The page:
20. No doubt, if a company chooses so to do, capital gains can be distributed as dividend. But the authorities cited clearly indicate that such a course is only permissive and not compulsory. The text books on accountancy as cited lay down that the choice is left to the company concerned, it can either transmit its capital gains into its profit and loss account and, thereafter, deal with the amount as profits or the same can be transferred to the reserve account and treated as reserve. The contention of Mr. Sen-gupta that the surplus which is taxed under Section 10(2)(vii) of the Indian I.T. Act, 1922, is a notional or fictional surplus whereas the surplus arising on a sale of capital asset is the actual surplus in the hands of the assessee, is not acceptable. Where a company by recording the depreciated value of its capital assets consistently year after year obtains benefit by paying a lesser amount of tax, and thereafter sells such assets at a price higher than the written down value, it cannot be said that no actual surplus accrues in the hands of the company. In our view, surplus of a similar nature accrue when a capital asset is sold at a value higher than its cost price. The profit or gain arising out of sale of a capital asset is notional in one sense as what the assessee gains on the one hand by way of higher sale proceeds, it simultaneously loses on the other hand by transfer of the capital asset. When an asset subsequent to its acquisition appreciates in value and its disposal results in a higher return it appears to us that such return will prima facie be on capital account.

21. In any event, the Supreme Court has clearly laid down in Bipin-chandra Maganlal & Co. : [1961]41ITR290(SC) that 'smallness of the profit under Section 23A has t6 be adjudged in the light of commercial principles and not in the light of total receipts, actual or fictional' (underlined by us). The distinction which has been sought to be made by Mr. Sengupta between actual receipt and fictional receipt is of little significance in view of the above pronouncement of the Supreme Court.

22. Significantly, even the Madras High Court in Factors (P.) Ltd. : [1975]98ITR105(Mad) did not lay down that in all cases the capital gains must be included in the distributable surplus for the purpose of distribution of dividend. It was held that in some cases a capital gain would be in the nature of the return in the capital. Without any example it is not possible to visualise in what circumstances a capital gain would be a return of capital and in what circumstances it would not be so.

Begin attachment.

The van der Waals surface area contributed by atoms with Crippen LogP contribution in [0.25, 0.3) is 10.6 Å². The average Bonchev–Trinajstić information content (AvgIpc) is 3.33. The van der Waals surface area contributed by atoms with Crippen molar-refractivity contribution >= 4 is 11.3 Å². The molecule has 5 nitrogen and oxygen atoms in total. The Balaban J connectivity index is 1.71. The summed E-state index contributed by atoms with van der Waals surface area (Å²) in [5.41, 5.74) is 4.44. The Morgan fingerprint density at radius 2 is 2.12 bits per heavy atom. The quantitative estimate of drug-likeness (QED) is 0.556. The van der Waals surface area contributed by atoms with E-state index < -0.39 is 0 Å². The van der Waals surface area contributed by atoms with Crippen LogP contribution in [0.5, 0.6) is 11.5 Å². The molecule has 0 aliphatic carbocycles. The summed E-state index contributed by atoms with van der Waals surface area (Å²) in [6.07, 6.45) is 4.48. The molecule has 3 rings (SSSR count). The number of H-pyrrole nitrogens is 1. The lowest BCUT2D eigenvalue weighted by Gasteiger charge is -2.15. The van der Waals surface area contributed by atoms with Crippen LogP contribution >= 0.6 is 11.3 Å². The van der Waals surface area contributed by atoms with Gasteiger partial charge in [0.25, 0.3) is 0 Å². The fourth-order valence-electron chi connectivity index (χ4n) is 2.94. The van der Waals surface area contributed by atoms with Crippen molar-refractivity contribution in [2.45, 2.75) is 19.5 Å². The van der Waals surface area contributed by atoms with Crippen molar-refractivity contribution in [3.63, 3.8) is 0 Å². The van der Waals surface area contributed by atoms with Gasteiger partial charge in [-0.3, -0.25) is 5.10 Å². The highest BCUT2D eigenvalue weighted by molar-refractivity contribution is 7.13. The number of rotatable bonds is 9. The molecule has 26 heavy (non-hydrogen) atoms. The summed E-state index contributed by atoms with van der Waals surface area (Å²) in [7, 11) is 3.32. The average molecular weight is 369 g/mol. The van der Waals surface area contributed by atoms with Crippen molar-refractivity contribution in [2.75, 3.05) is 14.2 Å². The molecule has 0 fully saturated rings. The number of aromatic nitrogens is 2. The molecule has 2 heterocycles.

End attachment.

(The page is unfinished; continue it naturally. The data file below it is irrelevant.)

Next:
23. In our view, when a company disposes of any of its capital asset and realises a price higher than its cost price resulting in a surplus then it will be for the directors to decide if such surplus would be treated as part of the profit of the company and included in the distributable surplus. If the directors of the company decide to treat the capital gains as part of the profits of the company and the amount is put back in the profit and loss account, and thereafter if only a part of such gains is distributed as dividend, it would be open to the ITO to go into the question whether a greater proportion of such gains should have been distributed. This would be an exceptional case. But where the entire surplus is channelled into reserves it is not for the ITO to lay down that it should have been treated as profits.

24. We agree with Mr. Sengupta that a capital gain is taxable as income and for the purpose of arriving at the available surplus capital gains must be taken into account. But in determining the reasonableness of the quantum of dividend, it will be only in exceptional cases, which we have discussed above, that the amount of capital gains can be taken into account by the ITO.

25. In the instant case, the admitted position is that the directors of the assessee have put the entire amount of the capital gains in reserves and no part thereof has been brought back into the profit and loss account. Accordingly, on such facts, it must be held that the amount of capital gains of Rs. 1,35,808 could not be treated as part of the business profit of the assessee in order to determine the reasonableness of the dividend declared by it.

26. The question referred is, for the above reasons, answered in the affirmative and in favour of the assessee. There will be no order as to costs.

C.K. Banerji, J.

27. I agree.